Alma Martinez, one of the most respected Latina actresses and teachers in Hollywood, is suing Pomona College, alleging that she was denied tenure and dismissed because of discrimination against Latinos and women.
Martinez, whose long resume of stage and film roles include the landmark play and film “Zoot Suit,” filed the wrongful termination lawsuit Tuesday in Los Angeles Superior Court with the help of the Mexican American Legal Defense and Educational Fund.
MALDEF general counsel Thomas A. Saenz said the case had national significance because Alma Martinez has been an inspirational role model for young Latinos and women in college.
“When these students see well-qualified scholars denied tenure,” he said, “it only discourages their pursuit of a career in academia, perpetuating longstanding patterns of underrepresentation in university faculty.”
Saenz said the lawsuit “seeks to expose the problems inherent in our university tenure systems that have resulted in that under-representation and exclusion.”
According to the lawsuit, in September 2011, the Pomona College’s Department of Theatre and Dance department recommended that she be promoted to associate professor with tenure — and Martinez met the tenure requirements.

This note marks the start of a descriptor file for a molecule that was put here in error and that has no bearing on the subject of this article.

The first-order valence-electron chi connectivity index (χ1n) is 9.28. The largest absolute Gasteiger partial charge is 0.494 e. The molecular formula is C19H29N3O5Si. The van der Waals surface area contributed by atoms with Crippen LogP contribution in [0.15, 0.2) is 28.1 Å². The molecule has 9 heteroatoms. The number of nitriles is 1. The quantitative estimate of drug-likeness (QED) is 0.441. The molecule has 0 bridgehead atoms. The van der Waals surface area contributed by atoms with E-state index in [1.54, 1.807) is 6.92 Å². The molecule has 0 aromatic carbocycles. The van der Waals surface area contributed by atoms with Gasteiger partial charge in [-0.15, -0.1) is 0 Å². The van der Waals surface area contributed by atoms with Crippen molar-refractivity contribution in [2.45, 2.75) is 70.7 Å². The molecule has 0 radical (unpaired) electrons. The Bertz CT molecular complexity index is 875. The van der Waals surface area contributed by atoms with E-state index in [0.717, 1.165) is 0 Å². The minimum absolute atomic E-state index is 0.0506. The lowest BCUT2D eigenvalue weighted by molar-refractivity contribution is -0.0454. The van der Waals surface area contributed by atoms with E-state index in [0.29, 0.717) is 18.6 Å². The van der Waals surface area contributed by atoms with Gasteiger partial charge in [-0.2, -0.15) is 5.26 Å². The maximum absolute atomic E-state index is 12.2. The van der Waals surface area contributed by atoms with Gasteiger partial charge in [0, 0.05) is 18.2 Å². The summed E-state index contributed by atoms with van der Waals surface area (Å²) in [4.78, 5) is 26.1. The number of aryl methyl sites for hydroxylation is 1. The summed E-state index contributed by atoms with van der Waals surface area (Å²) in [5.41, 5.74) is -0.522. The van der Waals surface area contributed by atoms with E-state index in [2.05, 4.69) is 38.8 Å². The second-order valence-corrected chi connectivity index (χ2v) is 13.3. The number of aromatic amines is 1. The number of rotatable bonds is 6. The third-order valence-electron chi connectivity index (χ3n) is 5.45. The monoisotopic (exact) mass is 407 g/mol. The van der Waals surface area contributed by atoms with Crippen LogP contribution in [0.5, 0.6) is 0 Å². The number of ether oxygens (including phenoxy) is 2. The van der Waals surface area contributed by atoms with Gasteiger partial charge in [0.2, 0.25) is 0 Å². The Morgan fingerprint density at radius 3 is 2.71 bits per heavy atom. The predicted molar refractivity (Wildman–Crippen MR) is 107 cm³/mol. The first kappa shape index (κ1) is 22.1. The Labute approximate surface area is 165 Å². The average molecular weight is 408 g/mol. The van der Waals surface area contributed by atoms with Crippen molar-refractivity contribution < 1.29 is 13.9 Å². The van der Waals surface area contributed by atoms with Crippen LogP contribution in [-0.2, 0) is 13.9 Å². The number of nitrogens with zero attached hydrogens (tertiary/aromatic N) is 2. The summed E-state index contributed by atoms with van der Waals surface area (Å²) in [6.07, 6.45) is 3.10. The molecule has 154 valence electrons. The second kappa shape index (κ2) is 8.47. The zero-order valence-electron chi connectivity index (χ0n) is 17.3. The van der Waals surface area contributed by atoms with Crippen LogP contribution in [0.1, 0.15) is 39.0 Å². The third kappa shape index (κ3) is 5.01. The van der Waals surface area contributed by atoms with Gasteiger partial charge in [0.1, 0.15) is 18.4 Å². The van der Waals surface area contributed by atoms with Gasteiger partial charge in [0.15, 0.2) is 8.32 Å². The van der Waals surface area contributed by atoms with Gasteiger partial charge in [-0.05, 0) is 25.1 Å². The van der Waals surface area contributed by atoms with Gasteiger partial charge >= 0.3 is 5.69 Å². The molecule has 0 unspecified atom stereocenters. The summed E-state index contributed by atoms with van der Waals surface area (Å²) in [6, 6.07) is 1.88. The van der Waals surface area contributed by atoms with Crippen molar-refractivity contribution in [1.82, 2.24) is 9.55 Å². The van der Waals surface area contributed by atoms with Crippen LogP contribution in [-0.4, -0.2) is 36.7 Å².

Alma Martinez wants to return to the classroom
Alma Martinez, 60, wants to be rehired with tenure and seeks unspecified damages.
“I did all that was asked of me at Pomona College and in many cases I felt I did more,” said Martinez, who also maintains she helped expand enrollment in theater classes at Pomona and served as a mentor to many students.
“I love teaching. I feel I’m good at it, and I want to be back in the classroom with my students.”
In her six years at Pomona, Martinez said, she had a stellar teaching and theater-directing career that should have qualified her for a permanent tenured position.
Martinez, a former Fulbright Scholar, has a Ph.D. in Drama from Stanford University and a master’s degree in acting from the University of Southern California.
According to the lawsuit, Martinez had the qualifications needed for tenure, which she was denied in January when the college said she would be dismissed.
“I describe it as a punch to the stomach,” she said.
Her last day was June 30, according to her suit.
The college has denied any discrimination in its decision to deny her tenure.
“Pomona College has one of the most diverse faculties, in terms of both gender and race, of any college of its type in the country,” said school spokesman Mark Wood.
“The tenure review process at Pomona is designed to be both exhaustive and fair. However, since this matter is now under litigation and involves private information about a former employee, we cannot comment further.”
According to the college, 30 percent of its faculty members are minorities and 44 percent are women.
Martinez said she is suing not only for her own possible reinstatement and potential financial damages but also to “ensure that this will not happen to anyone else.”
Martinez’s film credits include “For Greater Glory,” “Strike One,” Zoot Suit, “Under Fire,” “Born in East LA, Barbarosa” and “Crossing Over.”
At Pomona College, she premiered the work of playwrights Luis Valdez, JoAnne Akalaitis, Luis Alfaro, Lisa Loomer, Cherrie Moraga, Arturo Giron, Milcha Sanchez-Scott and Rick Najera.